SALT Blawg – State and Local Tax Blog
State and Local Tax ("SALT") blog issues require state and local tax knowledge. Chamberlain Hrdlicka's SALT Blawg (SALT Blog) provides exactly that knowledge with news updates and commentary about state and local tax issues.
You can expect to find relevant information about topics such as income (corporate and personal) tax, franchise tax, sales and use tax, property (real and personal) tax, fuel tax, capital stock tax, bank tax, gross receipts tax and withholding tax. SALT Blawg, offers tax talk for tax pros … in your neighborhood.
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Alabama House Bill 434, signed by Governor Robert Bentley, enacts three significant changes to Alabama’s apportionment provisions for tax years beginning on or after December 31, 2010:
* Double weight the sales factor for determining apportionment to 50%;
* Change from focusing on the location of income production for apportionment purposes to the taxpayer’s market for the sale for transactions other than tangible personal property; and
* Adoption of a “throwout” rule (similar to that recently rejected by New Jersey), by which a transaction that cannot be assigned to a particular state is removed from the denominator (thereby increasing the factor for apportionment to Alabama).
As to the change to the sales factor apportionment, this change reflects changes being considered by the Multistate Tax Compact. As of December 31, 2010, Alabama now apportions based on the following factors: (i) 25% for property, (ii) 25% for payroll, and 50% for sales.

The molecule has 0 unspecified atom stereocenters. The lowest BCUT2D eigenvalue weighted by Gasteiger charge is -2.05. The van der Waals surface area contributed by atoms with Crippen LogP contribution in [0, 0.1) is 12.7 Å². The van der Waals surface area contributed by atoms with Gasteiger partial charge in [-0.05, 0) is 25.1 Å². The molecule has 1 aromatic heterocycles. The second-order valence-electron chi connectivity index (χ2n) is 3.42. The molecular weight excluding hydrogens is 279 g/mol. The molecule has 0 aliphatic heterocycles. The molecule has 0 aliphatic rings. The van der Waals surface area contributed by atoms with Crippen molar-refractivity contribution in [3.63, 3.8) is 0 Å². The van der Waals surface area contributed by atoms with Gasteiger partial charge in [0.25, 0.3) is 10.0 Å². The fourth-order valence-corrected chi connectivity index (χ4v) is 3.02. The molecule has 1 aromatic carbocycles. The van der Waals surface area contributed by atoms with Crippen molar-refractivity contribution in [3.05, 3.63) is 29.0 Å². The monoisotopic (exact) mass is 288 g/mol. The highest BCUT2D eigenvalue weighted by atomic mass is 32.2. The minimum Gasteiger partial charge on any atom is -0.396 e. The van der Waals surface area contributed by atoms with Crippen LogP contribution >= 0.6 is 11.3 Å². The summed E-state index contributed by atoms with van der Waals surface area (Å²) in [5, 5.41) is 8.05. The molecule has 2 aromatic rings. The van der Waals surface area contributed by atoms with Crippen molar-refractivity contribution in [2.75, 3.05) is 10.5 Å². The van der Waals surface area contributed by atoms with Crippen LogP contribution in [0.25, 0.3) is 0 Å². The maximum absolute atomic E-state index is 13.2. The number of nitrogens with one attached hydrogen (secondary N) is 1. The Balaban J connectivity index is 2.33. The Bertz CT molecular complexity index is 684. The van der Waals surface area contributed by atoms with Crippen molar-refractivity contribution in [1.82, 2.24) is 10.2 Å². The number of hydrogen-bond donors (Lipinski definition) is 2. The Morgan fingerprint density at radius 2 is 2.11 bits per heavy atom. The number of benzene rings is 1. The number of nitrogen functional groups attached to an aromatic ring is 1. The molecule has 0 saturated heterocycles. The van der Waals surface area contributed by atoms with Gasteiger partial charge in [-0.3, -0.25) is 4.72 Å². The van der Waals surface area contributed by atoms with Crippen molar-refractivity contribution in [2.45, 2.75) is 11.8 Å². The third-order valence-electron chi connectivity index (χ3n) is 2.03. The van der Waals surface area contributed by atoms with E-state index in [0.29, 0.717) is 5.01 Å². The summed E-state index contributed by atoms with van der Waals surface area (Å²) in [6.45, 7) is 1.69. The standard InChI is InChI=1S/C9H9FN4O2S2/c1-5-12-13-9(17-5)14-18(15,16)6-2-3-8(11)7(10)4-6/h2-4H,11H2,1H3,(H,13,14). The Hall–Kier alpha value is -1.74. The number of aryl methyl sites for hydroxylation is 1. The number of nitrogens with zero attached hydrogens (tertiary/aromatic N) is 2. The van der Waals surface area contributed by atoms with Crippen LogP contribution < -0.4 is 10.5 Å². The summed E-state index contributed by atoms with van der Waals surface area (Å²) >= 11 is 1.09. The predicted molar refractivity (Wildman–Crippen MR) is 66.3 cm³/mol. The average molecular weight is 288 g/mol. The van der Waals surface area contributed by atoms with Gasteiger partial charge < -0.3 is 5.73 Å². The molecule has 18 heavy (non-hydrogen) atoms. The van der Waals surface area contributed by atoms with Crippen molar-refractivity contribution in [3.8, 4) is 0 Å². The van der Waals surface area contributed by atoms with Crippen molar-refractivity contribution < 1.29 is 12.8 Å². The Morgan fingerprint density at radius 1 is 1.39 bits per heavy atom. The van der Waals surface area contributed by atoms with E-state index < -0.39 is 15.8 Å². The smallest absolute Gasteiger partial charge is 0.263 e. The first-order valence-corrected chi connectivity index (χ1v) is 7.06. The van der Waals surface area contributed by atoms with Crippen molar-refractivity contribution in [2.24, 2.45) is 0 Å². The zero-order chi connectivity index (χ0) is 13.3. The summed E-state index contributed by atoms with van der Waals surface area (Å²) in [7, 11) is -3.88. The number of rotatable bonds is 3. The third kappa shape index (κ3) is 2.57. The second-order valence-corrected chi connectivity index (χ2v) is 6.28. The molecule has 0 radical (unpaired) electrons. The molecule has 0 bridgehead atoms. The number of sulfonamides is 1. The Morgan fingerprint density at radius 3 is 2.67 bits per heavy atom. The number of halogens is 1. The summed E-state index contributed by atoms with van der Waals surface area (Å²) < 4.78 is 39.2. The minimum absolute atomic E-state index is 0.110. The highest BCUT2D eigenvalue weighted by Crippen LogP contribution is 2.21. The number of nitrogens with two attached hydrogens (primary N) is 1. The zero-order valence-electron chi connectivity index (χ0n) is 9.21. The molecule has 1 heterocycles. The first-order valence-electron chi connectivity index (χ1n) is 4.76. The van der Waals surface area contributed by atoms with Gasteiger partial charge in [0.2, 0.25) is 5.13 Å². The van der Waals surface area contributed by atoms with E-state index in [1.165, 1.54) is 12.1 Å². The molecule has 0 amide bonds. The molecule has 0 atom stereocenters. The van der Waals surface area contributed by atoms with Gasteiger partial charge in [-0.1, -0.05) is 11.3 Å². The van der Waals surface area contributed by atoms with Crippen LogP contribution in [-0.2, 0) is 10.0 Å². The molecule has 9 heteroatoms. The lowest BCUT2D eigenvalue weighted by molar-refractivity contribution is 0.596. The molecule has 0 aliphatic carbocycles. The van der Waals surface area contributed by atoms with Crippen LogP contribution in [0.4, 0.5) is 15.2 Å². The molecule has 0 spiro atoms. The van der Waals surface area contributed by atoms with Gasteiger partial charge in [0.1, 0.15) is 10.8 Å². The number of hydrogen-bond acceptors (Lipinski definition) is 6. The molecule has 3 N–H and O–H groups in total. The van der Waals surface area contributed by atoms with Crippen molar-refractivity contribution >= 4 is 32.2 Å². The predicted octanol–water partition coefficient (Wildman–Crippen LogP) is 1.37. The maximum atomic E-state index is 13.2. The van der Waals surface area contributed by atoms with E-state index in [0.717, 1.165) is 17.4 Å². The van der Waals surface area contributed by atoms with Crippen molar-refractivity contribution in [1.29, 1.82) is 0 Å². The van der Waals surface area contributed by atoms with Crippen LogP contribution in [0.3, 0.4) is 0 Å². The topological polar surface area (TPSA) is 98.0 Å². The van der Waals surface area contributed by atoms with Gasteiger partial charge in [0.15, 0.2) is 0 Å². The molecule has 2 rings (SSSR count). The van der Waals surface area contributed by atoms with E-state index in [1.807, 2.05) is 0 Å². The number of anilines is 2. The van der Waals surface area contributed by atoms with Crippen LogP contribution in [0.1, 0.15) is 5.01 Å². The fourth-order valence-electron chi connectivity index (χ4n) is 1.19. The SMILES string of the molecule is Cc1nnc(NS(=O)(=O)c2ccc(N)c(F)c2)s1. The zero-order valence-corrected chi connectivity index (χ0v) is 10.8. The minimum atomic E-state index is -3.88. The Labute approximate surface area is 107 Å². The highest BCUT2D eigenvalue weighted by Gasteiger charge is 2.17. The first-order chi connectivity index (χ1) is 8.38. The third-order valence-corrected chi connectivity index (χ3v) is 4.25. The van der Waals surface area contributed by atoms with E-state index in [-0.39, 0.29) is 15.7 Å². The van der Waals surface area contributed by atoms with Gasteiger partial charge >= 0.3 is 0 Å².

Regarding the sourcing of sales, the prior version of the rule was more similar to that of Texas, in which one looks to source sales to where the income-producing activity takes place. Tex. Admin. Code § 3.591(e)(26). Alabama now sources services based on the taxpayer’s market for the sale, thus receipts from services are apportioned to Alabama if the service is delivered to Alabama, as adjusted for delivery to multiple locations. Similarly, where a person licenses intangible property for use in Alabama, such transaction would be Alabama-sourced. If the state cannot be fairly determined using the market-source rules, the taxpayer must reasonably approximate such sourcing.
Finally, if a taxpayer is unable to assign receipts based on the market-source rules, and they cannot be reasonably approximated, Alabama employs the so-called “throwout rule” by which the receipts are excluded from the denominator if the state of assignment cannot be determined or reasonably approximated. This was a controversial rule and challenged in New Jersey, as by artificially reducing the denominator it leaves the numerator unchanged, and the Alabama sales factor increases. One would expect for taxpayers to challenge the Alabama throwout rule based on the U.S. Constitution’s Commerce Clause, the Due Process Clause, the Supremacy Clause and the Equal Protection Clause. The New Jersey throwout rule has been challenged, for which New Jersey Supreme Court recently heard oral argument, with the lower courts in the cases of Whirlpool Properties, Inc. and Pfizer, Inc., in which the throwout rule was found to be constitutional.